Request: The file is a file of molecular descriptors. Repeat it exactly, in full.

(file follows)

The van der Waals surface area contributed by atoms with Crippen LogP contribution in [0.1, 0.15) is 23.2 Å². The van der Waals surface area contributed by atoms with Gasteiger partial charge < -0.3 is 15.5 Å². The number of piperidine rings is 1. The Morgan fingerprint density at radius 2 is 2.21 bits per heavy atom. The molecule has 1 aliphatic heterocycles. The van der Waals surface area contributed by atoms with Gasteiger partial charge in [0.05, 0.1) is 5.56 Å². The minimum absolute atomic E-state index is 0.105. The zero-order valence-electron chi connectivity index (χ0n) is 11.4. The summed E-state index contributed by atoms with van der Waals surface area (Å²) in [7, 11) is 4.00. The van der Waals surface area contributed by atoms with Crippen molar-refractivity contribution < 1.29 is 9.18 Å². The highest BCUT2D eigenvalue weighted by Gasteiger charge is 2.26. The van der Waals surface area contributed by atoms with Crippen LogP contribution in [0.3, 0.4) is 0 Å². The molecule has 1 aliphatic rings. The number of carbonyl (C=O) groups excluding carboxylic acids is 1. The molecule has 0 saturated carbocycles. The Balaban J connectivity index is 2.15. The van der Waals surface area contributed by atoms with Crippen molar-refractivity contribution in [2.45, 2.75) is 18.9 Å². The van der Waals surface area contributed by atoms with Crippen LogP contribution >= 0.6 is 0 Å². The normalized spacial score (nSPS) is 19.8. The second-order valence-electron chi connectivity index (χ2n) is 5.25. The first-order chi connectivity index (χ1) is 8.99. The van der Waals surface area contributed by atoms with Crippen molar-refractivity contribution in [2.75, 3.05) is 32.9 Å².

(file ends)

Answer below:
The van der Waals surface area contributed by atoms with Crippen LogP contribution in [0.1, 0.15) is 23.2 Å². The van der Waals surface area contributed by atoms with Gasteiger partial charge < -0.3 is 15.5 Å². The number of piperidine rings is 1. The Morgan fingerprint density at radius 2 is 2.21 bits per heavy atom. The molecule has 1 aliphatic heterocycles. The van der Waals surface area contributed by atoms with Gasteiger partial charge in [0.05, 0.1) is 5.56 Å². The minimum absolute atomic E-state index is 0.105. The zero-order valence-electron chi connectivity index (χ0n) is 11.4. The summed E-state index contributed by atoms with van der Waals surface area (Å²) in [7, 11) is 4.00. The van der Waals surface area contributed by atoms with Crippen molar-refractivity contribution < 1.29 is 9.18 Å². The highest BCUT2D eigenvalue weighted by Gasteiger charge is 2.26. The van der Waals surface area contributed by atoms with Crippen LogP contribution in [0.3, 0.4) is 0 Å². The molecule has 1 aliphatic rings. The number of carbonyl (C=O) groups excluding carboxylic acids is 1. The molecule has 0 saturated carbocycles. The Balaban J connectivity index is 2.15. The van der Waals surface area contributed by atoms with Crippen molar-refractivity contribution in [2.45, 2.75) is 18.9 Å². The van der Waals surface area contributed by atoms with Crippen LogP contribution >= 0.6 is 0 Å². The normalized spacial score (nSPS) is 19.8. The second-order valence-electron chi connectivity index (χ2n) is 5.25. The first-order chi connectivity index (χ1) is 8.99. The van der Waals surface area contributed by atoms with Crippen molar-refractivity contribution in [2.75, 3.05) is 32.9 Å².